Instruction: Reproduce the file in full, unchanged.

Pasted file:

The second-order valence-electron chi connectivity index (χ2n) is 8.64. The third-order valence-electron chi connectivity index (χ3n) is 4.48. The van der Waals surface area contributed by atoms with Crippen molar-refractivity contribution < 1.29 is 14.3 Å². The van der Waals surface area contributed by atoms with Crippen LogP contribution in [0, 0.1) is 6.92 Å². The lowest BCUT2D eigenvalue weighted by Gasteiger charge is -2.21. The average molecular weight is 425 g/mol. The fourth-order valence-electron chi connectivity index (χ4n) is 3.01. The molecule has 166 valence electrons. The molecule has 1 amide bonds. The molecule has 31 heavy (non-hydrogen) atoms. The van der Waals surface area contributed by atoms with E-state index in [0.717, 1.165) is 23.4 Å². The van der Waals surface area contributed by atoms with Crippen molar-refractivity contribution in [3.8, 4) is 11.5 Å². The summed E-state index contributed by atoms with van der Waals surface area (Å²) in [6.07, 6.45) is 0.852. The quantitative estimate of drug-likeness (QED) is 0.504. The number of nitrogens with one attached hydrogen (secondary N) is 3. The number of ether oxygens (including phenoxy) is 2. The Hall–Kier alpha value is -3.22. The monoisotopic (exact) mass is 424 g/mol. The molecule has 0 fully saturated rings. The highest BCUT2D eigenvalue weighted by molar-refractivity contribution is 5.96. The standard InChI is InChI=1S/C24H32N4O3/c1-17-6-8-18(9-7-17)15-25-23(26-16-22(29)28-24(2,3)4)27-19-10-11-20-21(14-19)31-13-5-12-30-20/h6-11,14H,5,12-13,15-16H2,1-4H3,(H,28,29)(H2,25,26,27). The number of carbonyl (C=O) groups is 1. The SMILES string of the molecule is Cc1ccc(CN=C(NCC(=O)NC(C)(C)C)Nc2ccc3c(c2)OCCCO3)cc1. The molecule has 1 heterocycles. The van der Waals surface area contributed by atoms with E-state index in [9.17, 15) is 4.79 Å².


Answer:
The second-order valence-electron chi connectivity index (χ2n) is 8.64. The third-order valence-electron chi connectivity index (χ3n) is 4.48. The van der Waals surface area contributed by atoms with Crippen molar-refractivity contribution < 1.29 is 14.3 Å². The van der Waals surface area contributed by atoms with Crippen LogP contribution in [0, 0.1) is 6.92 Å². The lowest BCUT2D eigenvalue weighted by Gasteiger charge is -2.21. The average molecular weight is 425 g/mol. The fourth-order valence-electron chi connectivity index (χ4n) is 3.01. The molecule has 166 valence electrons. The molecule has 1 amide bonds. The molecule has 31 heavy (non-hydrogen) atoms. The van der Waals surface area contributed by atoms with E-state index in [0.717, 1.165) is 23.4 Å². The van der Waals surface area contributed by atoms with Crippen molar-refractivity contribution in [3.8, 4) is 11.5 Å². The summed E-state index contributed by atoms with van der Waals surface area (Å²) in [6.07, 6.45) is 0.852. The quantitative estimate of drug-likeness (QED) is 0.504. The number of nitrogens with one attached hydrogen (secondary N) is 3. The number of ether oxygens (including phenoxy) is 2. The Hall–Kier alpha value is -3.22. The monoisotopic (exact) mass is 424 g/mol. The molecule has 0 fully saturated rings. The highest BCUT2D eigenvalue weighted by molar-refractivity contribution is 5.96. The standard InChI is InChI=1S/C24H32N4O3/c1-17-6-8-18(9-7-17)15-25-23(26-16-22(29)28-24(2,3)4)27-19-10-11-20-21(14-19)31-13-5-12-30-20/h6-11,14H,5,12-13,15-16H2,1-4H3,(H,28,29)(H2,25,26,27). The number of carbonyl (C=O) groups is 1. The SMILES string of the molecule is Cc1ccc(CN=C(NCC(=O)NC(C)(C)C)Nc2ccc3c(c2)OCCCO3)cc1. The molecule has 1 heterocycles. The van der Waals surface area contributed by atoms with E-state index in [9.17, 15) is 4.79 Å².